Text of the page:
6 Best Typing Games for Students

I want to give you some of the best typing games for students that will provide hours of fun with all the benefits of raising their typing speed!

Students are always looking for ways to get better at something they’re not very good at. Typing is one thing that many kids don’t do well in school and it can make them feel bad about themselves when they can’t type fast enough on a keyboard. But there’s no need to be discouraged because there are some really great, free online typing games available where children can practice their skills while also learning how to use different parts of their brain.

Typing games help people become better learners by giving them opportunities to use their brains in different ways; what might seem like just an exercise to improve typing skills can also be a fun way to help kids learn!

Best Typing Games for Students


EduTyping is an exciting program for all ages that teaches students how to type, catch up on new technology, and create documents. Students take special classes where they learn how to type during arcades games or by solving mysteries while reading about science topics.

For older learners, EduTyping can help prepare them for the workplace with typing-intensive assignments using the curriculum. All owners of EduTyping are given access to VIP resources that include music cheat sheets for songwriters!


TypingClub’s interactive lessons have a built-in voice recognition that assesses how you’re doing on the lesson while awarding points for perfect typing. The assessment also has an animated character to better represent what happens when you type in both lower and upper keypads.

Whether you want to learn basic letter shapes or just improve your touch typing skills, learning with Typing Club is easy, entertaining, and fun!


The best way to learn how to type is by getting a taste of the world’s “soul-crushing” jobs that take up a lot of your time. Typing.com’s ability to accurately track every keystroke means you’ll know what kind of car payments will afford if you can finally remember not to hit ‘S’ twice, and be able to showcase where your fingers are on the keyboard for all your friends with 30 questions about how typing works.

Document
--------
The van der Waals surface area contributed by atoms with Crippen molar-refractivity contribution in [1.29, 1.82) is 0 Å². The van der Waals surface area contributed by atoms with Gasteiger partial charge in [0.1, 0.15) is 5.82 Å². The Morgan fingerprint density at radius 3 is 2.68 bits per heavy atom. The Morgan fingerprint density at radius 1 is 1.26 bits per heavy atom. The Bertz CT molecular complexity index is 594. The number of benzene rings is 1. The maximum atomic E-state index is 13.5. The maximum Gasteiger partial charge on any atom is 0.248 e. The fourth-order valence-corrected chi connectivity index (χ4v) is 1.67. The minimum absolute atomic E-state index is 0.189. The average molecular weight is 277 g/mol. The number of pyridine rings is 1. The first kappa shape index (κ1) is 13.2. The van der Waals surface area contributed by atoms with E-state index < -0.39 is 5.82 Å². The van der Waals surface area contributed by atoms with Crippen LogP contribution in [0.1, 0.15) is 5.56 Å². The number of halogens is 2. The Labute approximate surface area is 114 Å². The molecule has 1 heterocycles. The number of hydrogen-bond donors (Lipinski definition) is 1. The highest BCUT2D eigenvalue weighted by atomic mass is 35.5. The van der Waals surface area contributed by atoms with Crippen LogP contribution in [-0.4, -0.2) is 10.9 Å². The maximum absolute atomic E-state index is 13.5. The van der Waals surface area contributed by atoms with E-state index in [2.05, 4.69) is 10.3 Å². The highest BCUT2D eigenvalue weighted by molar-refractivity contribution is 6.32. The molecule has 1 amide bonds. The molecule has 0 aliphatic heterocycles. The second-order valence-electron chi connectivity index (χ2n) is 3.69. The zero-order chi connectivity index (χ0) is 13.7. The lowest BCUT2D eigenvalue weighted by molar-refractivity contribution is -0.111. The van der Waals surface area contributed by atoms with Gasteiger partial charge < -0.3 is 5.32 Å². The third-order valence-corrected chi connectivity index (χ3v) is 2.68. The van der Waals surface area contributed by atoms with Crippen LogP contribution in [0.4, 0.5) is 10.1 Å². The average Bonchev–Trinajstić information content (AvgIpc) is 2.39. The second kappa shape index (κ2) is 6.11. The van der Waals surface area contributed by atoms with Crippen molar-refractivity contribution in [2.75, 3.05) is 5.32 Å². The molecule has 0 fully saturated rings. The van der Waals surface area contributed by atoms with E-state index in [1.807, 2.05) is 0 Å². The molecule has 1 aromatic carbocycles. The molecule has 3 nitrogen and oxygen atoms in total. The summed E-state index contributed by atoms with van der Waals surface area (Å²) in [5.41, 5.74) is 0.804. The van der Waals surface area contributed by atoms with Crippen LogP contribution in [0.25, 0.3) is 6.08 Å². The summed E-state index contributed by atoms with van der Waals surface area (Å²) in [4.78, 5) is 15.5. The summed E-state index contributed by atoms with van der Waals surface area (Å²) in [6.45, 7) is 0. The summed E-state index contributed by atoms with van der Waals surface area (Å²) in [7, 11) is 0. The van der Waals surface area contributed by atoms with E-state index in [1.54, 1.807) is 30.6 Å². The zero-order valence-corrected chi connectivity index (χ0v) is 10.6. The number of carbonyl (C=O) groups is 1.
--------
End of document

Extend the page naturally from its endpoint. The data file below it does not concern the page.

Tired of typing mistakes? QwertyTown is an innovative keyboarding program designed to make lessons fun, engaging, and social.

Whether you’re learning on your own or in a classroom setting, our new approach makes practicing come alive! Kids earn points for completing lessons, answering questions correctly, and donating their time to community service activities – all with the goal of leveling up.

Earn bragging rights by showing off how awesome you are on your timeline. With features like these, it’s easier than ever to practice what you type!

Typing Pal

Typing Pal is the perfect solution for schools, teachers, and families looking to promote computer literacy in their students. The comprehensive program goes from hunt-and-peck to mastery level proficiency filling in gaps where other programs fall short.

Simple design tools provide an efficient environment of preloaded materials or users can create custom lessons using Typing Pal’s extensive library of videos, audio files, photographs sets, animations, and graphics packages.

TapTyping – Typing Trainer

TapTyping is an innovative app that can be used by parents and students to help them learn touchscreen typing. This is the perfect way for people of all ages to navigate through browsers, email, text messaging, or any other online communication. For children learning this skill, TapTyping is not only indispensable but it’s fun! 


Students are better learners when they’re given the opportunity to exercise their brains in different ways, and typing games are a great way to do that!

Whether you want your child to learn how to type or just excel at it, there are plenty of free online typing games that can be used by students. These fun games can be an important part of a child’s education.

This article has been written to be informative and fun while giving credit to its sources. It is not meant to copy verbatim from any particular source or imply that the author endorses content from all other related authors.

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